In the race for largest population growth over the last decade, Texas has won out over Florida. Prior to the recession, Florida was expected to be the biggest population gainer, but Texas' late addition of jobs helped it to pull ahead. Between July 2005 and July 2009, the Lone Star State added 648,600 nonfarm jobs, according to the Bureau of Labor Statistics, while the collapse of the construction industry cut jobs in the Sunshine State. More recently, as the recession took hold and people cut back on travel, Florida's service industry has lost jobs as well.%%DynaPub-Enhancement class="enhancement contentType-HTML Content fragmentId-1 payloadId-61603 alignment-right size-small"%% Florida wasn't the only state hit hard by the recession: Nevada and California have both seen more Americans move out than move in the the past few years, and growth has slowed substantially in Arizona, Georgia and North Carolina. But the bleeding seems to have stopped in some states -- like New York, New Jersey and Massachusetts -- which are holding on to more residents than they're losing.
Migration pattern changes likely have more to do with the slow economy than with the fact that people don't want to move. The sluggish real estate market may be a critical factor, as many homeowners are stuck in communities where there are no jobs and can't migrate to places where the job market is healthier. This can keep unemployment rates higher in some areas while making it harder for employers to find workers in others.
One of the key strengths of the U.S. economy has been the ability of people in search of jobs to move relatively easily from one community to the next. The economic downturn has essentially stalled this movement, as falling home prices and tighter credit are encouraging people to stay put.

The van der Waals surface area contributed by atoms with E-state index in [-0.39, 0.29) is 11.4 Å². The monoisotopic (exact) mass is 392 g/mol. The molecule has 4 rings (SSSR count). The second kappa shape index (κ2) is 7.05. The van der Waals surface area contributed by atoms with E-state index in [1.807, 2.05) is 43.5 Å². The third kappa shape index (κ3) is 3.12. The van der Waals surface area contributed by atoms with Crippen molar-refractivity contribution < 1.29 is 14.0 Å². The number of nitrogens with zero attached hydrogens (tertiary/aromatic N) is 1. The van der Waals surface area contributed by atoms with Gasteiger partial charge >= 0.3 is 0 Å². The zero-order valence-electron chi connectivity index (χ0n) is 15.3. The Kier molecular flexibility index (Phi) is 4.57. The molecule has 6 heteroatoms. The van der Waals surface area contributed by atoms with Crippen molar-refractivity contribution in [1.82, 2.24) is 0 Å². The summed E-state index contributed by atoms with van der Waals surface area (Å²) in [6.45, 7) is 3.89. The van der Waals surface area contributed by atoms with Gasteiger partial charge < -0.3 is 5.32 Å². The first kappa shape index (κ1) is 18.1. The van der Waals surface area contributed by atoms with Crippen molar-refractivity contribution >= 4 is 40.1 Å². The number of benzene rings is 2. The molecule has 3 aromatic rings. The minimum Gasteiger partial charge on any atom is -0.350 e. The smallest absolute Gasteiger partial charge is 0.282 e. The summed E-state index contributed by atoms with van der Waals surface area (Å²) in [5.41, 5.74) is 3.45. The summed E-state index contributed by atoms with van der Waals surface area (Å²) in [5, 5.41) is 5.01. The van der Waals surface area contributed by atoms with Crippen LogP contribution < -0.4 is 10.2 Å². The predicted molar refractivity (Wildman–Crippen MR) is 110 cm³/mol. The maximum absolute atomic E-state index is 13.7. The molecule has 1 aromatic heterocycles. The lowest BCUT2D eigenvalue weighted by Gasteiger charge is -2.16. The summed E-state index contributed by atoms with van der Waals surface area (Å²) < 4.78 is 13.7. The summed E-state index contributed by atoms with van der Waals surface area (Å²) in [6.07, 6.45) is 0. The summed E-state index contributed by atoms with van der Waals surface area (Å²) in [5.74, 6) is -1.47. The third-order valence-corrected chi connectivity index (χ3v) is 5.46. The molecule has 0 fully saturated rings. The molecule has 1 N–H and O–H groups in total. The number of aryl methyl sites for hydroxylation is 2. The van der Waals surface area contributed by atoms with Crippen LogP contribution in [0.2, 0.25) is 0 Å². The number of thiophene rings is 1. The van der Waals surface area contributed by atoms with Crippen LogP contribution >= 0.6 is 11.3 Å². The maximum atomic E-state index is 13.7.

Shifting Seats in Congress
Migration patterns also will likely impact the make-up of the House of Representatives. If the 2010 census confirms the preliminary numbers released by the Census Bureau this week, Texas will likely gain three seats in Congress. Texas added 231,539 people between July 2008 and July 2009 -- more than any other state.
States that gained population from 2001 to 2005 -- like Arizona, Florida, Georgia, Nevada, South Carolina, Utah and Washington -- will likely gain one seat in the next census. Most of these states are in the Sunbelt, and they'll be taking seats from like Illinois, Iowa, Louisiana, Ohio Massachusetts, Michigan, New Jersey, New York and Pennsylvania, all of which have lost population in the last decade. Ohio is expected to lose two seats, while the others on the list are expected to lose one.
That means the states that tend to vote Democratic in the Northeast and Midwest will lose representatives while the more conservative Southern states will gain votes. But the shift in population is also bringing people who tend to be more liberal to places that are often more conservative, which could alter the political makeup of these Southern states. So, while Republican states like Texas may get larger representation in Congress, those representatives could be a little less conservative.
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